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Letters   |    
Internet Pornography and Frontotemporal Dementia
Mario F. Mendez, M.D., Ph.D.; Jill S. Shapira, R.N., Ph.D.
The Journal of Neuropsychiatry and Clinical Neurosciences 2011;23:E3-E3.

To the Editor: There are relatively few reports on the sexual behavior of patients with frontotemporal dementia (FTD), despite their disinhibited, impulsive, and compulsive behavior.13 We report on a patient with FTD who manifested an intractable addiction to Internet pornography. We illustrates the potential appeal of this medium for sexual addiction in brain disease and suggest mechanisms for this behavior.

A 55-year-old, college-educated man had a 2-year history of a pronounced preoccupation with internet pornography. The patient needed to seek and view pornography throughout the day and even on a laptop while sitting in restaurants and other public places. In addition, he developed frequent masturbation. He had other personality changes. He had decreased goal-directed activities and verbal output. He had flatulence, eructation, and urination in public without excusing himself or showing embarrassment. He constantly ate sweets, gaining 100 lbs. In 1 year, and his self-care declined; he tended to wear the same clothes every day. The patient became emotionally disengaged; for instance, he failed to inquire about his father dying from cancer. When confronted with his behavior, he denied any changes in his personality. He had otherwise negative past medical and family histories except for late dementia in a grandmother. On examination, his Mini-Mental State Exam score was 27/30. His language was sparse but fluent. His 10-minute delayed recall was only 1/10 words; however, his memory for current events was intact even for details. The patient could do visuospatial constructions but failed Luria alternating programs and was concrete on proverb interpretations. The rest of his examination revealed intact cranial nerve, sensorimotor, and reflex testing. MRI was unremarkable, but positron emission tomography showed frontal and anterior temporal hypometabolism, right worse than left. This patient met criteria for FTD. He received escitalopram, a selective serotonin receptor inhibitor (SSRI), with a modest decrease in his viewing of pornography.

This patient had hypersexuality because of FTD. He had all the core features of that disorder, including abnormal interpersonal behavior, disinhibition, loss of empathy, decreased insight, dietary changes, and compulsive behaviors.1,2 There are also alterations in sexual behavior in FTD, but a reduction in sexual drive and behavior is much more common than instances of hypersexuality.2,3 Increased sexual behavior in FTD may result from compulsive disinhibition, rather than an increase in libido.4 Frontal lobe disorders can produce a generalized disinhibition, evident in this patient's other disinhibited acts, and compulsive tendencies can facilitate this disinhibition. In some FTD patients, hypersexual behavior can diminish with the treatment of compulsive behavior with SSRI medications.5 This patient's reward-seeking behavior further resembles an addiction in its continuation despite potentially adverse consequences. This sexual addiction may be particularly facilitated by the ready access and availability of Internet pornography. In sum, a new preoccupation for Internet pornography can be a symptom of a frontally predominant disorder such as FTD. The mechanism for this behavior likely involves disinhibited, impulsive behavior, facilitated by the compulsive tendencies and lack of concern for consequences that are part of FTD.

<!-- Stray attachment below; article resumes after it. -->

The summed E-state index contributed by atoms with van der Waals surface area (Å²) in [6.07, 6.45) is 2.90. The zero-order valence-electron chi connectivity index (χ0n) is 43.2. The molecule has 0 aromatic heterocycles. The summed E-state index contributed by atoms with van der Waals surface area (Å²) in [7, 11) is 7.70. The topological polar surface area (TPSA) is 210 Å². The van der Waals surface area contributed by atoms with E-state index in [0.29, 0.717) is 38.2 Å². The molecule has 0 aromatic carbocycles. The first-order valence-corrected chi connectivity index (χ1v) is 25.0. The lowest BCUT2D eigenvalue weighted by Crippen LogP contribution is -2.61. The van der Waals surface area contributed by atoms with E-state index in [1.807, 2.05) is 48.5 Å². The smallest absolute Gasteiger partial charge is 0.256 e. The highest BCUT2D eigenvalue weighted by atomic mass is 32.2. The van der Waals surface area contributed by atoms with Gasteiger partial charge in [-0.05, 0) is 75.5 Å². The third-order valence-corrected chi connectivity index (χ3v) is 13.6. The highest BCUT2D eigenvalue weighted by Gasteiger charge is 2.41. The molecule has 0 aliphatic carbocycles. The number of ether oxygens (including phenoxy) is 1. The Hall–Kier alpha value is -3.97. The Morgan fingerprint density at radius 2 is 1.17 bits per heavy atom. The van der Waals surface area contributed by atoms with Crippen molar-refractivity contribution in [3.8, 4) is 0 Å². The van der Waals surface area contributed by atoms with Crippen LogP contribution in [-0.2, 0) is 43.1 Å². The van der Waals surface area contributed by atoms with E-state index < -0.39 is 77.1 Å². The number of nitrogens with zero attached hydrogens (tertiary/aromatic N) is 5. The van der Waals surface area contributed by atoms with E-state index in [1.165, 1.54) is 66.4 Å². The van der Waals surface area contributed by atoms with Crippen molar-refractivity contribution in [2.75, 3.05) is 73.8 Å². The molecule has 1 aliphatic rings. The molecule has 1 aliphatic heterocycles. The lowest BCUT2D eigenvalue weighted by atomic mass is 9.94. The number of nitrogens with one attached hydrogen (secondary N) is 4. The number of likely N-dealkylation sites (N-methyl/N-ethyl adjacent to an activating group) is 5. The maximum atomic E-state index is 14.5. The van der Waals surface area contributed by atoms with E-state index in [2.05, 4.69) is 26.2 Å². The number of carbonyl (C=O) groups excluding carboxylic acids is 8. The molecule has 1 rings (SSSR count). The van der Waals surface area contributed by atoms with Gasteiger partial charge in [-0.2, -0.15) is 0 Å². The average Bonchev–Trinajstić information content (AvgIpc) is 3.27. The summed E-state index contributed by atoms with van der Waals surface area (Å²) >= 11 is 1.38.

Neary  D;  Snowden  JS;  Gustafson  L  et al:  Frontotemporal lobar degeneration: a consensus on clinical diagnostic criteria.  Neurology 1998; 51:1546–1554
[PubMed]
 
Mendez  MF;  Lauterbach  EC;  Sampson  SMCommittee on Research:  An Evidence-Based Review of the Psychopathology of Frontotemporal Dementia: A Report of the ANPA Committee on Research.  J Neuropsychiatry Clin Neurosci 2008; 20:130–149
[PubMed]
[CrossRef]
 
Miller  BL;  Darby  AL;  Swartz  JR  et al:  Dietary changes, compulsions, and sexual behavior in frontotemporal degeneration.  Dementia 1995; 6:195–199
[PubMed]
 
Baird  AD;  Wilson  SJ;  Bladin  PF  et al:  Neurological control of human sexual behaviour: insights from lesions studies.  J Neurol Neurosurg Psychiatry 2007; 78:1042–1049
[PubMed]
[CrossRef]
 
Anneser  JM;  Jox  RJ;  Borasio  GD:  Inappropriate sexual behaviour in a case of ALS and FTD: successful treatment with sertraline.  Amyotroph Lateral Scler 2007; 8:189–190
[PubMed]
[CrossRef]
 
References Container
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References

Neary  D;  Snowden  JS;  Gustafson  L  et al:  Frontotemporal lobar degeneration: a consensus on clinical diagnostic criteria.  Neurology 1998; 51:1546–1554
[PubMed]
 
Mendez  MF;  Lauterbach  EC;  Sampson  SMCommittee on Research:  An Evidence-Based Review of the Psychopathology of Frontotemporal Dementia: A Report of the ANPA Committee on Research.  J Neuropsychiatry Clin Neurosci 2008; 20:130–149
[PubMed]
[CrossRef]
 
Miller  BL;  Darby  AL;  Swartz  JR  et al:  Dietary changes, compulsions, and sexual behavior in frontotemporal degeneration.  Dementia 1995; 6:195–199
[PubMed]
 
Baird  AD;  Wilson  SJ;  Bladin  PF  et al:  Neurological control of human sexual behaviour: insights from lesions studies.  J Neurol Neurosurg Psychiatry 2007; 78:1042–1049
[PubMed]
[CrossRef]
 
Anneser  JM;  Jox  RJ;  Borasio  GD:  Inappropriate sexual behaviour in a case of ALS and FTD: successful treatment with sertraline.  Amyotroph Lateral Scler 2007; 8:189–190
[PubMed]
[CrossRef]
 
References Container
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